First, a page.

"In Elynia, Belczyk's lyric voice and poignant portraits reconnect us to a perpetual shelter that's closer than we'd ever imagined."
- Paul Nelson, author of A Time Before Slaughter. Order Here
Now all generations live in the storm. But the storm was not always and will not be forever. It will pass with frightening quickness when the travail is over. It is the storm of jealous time and of a suffering world marked by betrayal. The downpour encloses everything, drenches the world with its plotting image. Cleanses everything. Erodes everything. The storm wants all things for itself. It wants all names. Melts all stone. Devours all tombs. Forgets all. Its arduous beauty pours unquenchable longing into the full eyes and foolish ears and wound- like mouths of endless souls that awake in its wet. The storm is the inescapable past. The storm is the future as though it were past. It is imminent, stills sight and sound, a fury of sameness and multiplicity. Raindrops whisper an unapproachable paradise, a promise slithered out of the hissing lying arcs of drops dying.
Generation after generation persists within the storm. They make of it a communion of all times and all ruins. And the storm becomes their unity, the articulation of their one suffering. So that life and light open in the gray - a final springtide, nourished by the rain. The storm creates even as it destroys. The transfiguring rush falls back like a curtain torn in two, to the golden twilight. The low sun glows peach and rose again on stripped petals littering the ground, and wind stirs with the mist to tend its pageant train. The world crawls first, then walks, overcoming the fulcrum. Rise and walk. Come out. Draw back the horizon. From within the storm, the generations call to one another, to the wearying monuments of lives past and lives to come, to the eclipse of time, to their lost selves. They cry to unapproachable paradise:
I am calling Elynia! out from a mouth full of raindrops. The storm teems from my lips. My courage to pronounce the deluge that renders me.
- Prologue from Elynia
Elynia is about storms.
Four generations of diverse characters, intricately connected, face the private storms of their lives in each autonomous chapter of Elynia. Rich allegory and echoing metaphors permeate their intimate portraits. From this mosaic, Elynia patiently develops, initiating the reader into a story that is living and evolving: an immigrant shoe-man works his life away in a dying town to see his son wrongly arrested by a man whose shoes he shines; as a student, the son betrays the memory of his friend's departed mother by using her cherished makeup for a drunken gag; the friend marries a waitress who secretly loves another made-up man atoning for his past by refurbishing a house; a man whose paintings were rejected by his love, the granddaughter of the woman who boards the shoe-man after a fire. These and many other kaleidoscopic lives share their own unique perspectives of one true storm: the longing for an unknown and inaccessible paradise lost to the ravage of time. Incarnations of this one storm join the characters in a timeless narrative thread. The novel ends as it begins, with a restless boy and his grandmother, who shelter one another from the storm. What they have endured, and what they will become, rages inevitably just beyond the walls of their embrace.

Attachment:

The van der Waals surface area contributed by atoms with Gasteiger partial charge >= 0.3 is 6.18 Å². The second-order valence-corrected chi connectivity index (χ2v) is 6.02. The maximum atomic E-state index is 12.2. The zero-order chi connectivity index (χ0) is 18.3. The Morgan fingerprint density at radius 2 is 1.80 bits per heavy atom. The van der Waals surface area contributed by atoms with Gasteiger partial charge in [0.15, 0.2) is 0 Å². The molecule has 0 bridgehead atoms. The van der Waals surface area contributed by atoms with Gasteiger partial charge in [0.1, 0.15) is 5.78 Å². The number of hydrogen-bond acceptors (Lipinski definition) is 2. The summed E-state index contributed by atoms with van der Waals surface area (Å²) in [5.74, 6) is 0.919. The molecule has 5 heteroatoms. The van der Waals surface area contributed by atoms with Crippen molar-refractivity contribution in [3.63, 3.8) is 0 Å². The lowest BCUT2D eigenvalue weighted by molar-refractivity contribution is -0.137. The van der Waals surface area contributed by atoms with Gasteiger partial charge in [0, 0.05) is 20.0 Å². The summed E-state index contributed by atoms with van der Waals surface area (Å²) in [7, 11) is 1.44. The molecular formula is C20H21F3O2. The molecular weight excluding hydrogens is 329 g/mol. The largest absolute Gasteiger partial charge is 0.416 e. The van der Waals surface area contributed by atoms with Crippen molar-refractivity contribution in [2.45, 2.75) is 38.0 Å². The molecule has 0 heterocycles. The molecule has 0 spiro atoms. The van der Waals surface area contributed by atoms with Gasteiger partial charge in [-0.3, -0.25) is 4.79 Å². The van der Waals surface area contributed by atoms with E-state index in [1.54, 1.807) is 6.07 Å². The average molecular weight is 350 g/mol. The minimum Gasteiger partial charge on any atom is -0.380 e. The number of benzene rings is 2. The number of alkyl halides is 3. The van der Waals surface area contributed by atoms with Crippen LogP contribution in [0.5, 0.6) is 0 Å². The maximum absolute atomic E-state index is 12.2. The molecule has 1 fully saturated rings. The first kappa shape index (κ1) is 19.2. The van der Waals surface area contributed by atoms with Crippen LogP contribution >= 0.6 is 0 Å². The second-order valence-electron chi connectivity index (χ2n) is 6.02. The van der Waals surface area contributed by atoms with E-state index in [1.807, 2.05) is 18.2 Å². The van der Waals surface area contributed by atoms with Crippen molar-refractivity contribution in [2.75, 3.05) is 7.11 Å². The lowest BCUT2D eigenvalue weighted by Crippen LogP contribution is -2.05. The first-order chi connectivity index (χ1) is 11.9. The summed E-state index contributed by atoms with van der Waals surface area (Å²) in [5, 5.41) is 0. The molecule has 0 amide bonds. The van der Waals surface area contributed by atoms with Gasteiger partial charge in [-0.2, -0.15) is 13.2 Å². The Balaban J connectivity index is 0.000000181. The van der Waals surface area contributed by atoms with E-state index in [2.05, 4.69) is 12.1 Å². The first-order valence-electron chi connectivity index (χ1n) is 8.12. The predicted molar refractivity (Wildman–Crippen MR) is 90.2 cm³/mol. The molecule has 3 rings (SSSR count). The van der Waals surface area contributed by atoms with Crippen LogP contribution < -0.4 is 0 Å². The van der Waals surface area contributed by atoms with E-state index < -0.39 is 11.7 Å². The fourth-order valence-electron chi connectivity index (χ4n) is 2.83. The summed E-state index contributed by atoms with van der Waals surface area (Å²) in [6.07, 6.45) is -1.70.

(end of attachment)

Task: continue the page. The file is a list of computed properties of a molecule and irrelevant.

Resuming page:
Elynia is about time.
Its iconic characters are living in time’s illusion and assailed by time’s forgetting. They encounter the same places and monuments as generations march forward, each capturing only a semblance of who came before. Long arcs connect the characters in their search for one another and for their own identities. Some succeed; others find barely a memory of themselves. Among this milieu, only Elynia perseveres, and the reader must find out Elynia’s truth piecemeal, as we must in our own lives. The reader's search for the identity of Elynia mirrors the search for self-identity that both haunts the characters and unites them.
Elynia is about unity in suffering.
Amid the anguish that springs from its salient storms, Elynia distills a connection between all people, in their shared longings and their mutual endurance. This unity manifests in active communication between all times and places: transcendent, first-person soliloquies wrench free the beautiful hopes that live locked in the characters’ hearts—crying out their identities to the storm, to their remote loves, their entwined past, their uncertain future, or the familiar silent places that watch the procession of innumerable lives. The desperate awe of the characters expresses one resonant reality of which they are all only a part, but which they posses in full within themselves. Through this evocative dialogue, the reader is within the characters, the storm of marching time, and the eternal human howl to which they join their voices. In this way, our own endurance is joined to the storm, transforming the very cause of our suffering into the articulation of our beauty. In Elynia’s closing chapter, the young boy and his grandmother are waiting for a rainbow.